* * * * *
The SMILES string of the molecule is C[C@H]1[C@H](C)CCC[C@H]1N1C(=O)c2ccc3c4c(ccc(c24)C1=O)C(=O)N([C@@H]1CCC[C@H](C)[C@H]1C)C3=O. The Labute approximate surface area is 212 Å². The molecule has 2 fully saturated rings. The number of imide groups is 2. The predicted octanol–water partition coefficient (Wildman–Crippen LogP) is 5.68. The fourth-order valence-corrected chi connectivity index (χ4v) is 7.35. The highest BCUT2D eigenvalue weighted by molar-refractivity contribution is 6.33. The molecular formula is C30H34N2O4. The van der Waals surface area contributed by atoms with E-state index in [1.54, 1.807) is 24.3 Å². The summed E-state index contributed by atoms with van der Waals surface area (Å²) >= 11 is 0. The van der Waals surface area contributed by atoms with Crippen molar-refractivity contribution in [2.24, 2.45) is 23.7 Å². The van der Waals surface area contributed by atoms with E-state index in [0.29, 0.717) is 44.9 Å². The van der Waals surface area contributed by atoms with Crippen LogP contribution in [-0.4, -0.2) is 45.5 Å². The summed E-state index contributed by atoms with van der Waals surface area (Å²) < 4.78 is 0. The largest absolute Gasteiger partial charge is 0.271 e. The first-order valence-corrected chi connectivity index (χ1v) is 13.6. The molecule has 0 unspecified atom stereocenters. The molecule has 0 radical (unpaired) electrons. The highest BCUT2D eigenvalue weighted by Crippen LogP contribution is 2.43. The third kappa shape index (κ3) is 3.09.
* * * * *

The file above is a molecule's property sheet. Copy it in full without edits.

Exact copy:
The SMILES string of the molecule is C[C@H]1[C@H](C)CCC[C@H]1N1C(=O)c2ccc3c4c(ccc(c24)C1=O)C(=O)N([C@@H]1CCC[C@H](C)[C@H]1C)C3=O. The Labute approximate surface area is 212 Å². The molecule has 2 fully saturated rings. The number of imide groups is 2. The predicted octanol–water partition coefficient (Wildman–Crippen LogP) is 5.68. The fourth-order valence-corrected chi connectivity index (χ4v) is 7.35. The highest BCUT2D eigenvalue weighted by molar-refractivity contribution is 6.33. The molecular formula is C30H34N2O4. The van der Waals surface area contributed by atoms with E-state index in [1.54, 1.807) is 24.3 Å². The summed E-state index contributed by atoms with van der Waals surface area (Å²) >= 11 is 0. The van der Waals surface area contributed by atoms with Crippen molar-refractivity contribution in [2.24, 2.45) is 23.7 Å². The van der Waals surface area contributed by atoms with E-state index in [0.29, 0.717) is 44.9 Å². The van der Waals surface area contributed by atoms with Crippen LogP contribution in [-0.4, -0.2) is 45.5 Å². The summed E-state index contributed by atoms with van der Waals surface area (Å²) < 4.78 is 0. The largest absolute Gasteiger partial charge is 0.271 e. The first-order valence-corrected chi connectivity index (χ1v) is 13.6. The molecule has 0 unspecified atom stereocenters. The molecule has 0 radical (unpaired) electrons. The highest BCUT2D eigenvalue weighted by Crippen LogP contribution is 2.43. The third kappa shape index (κ3) is 3.09.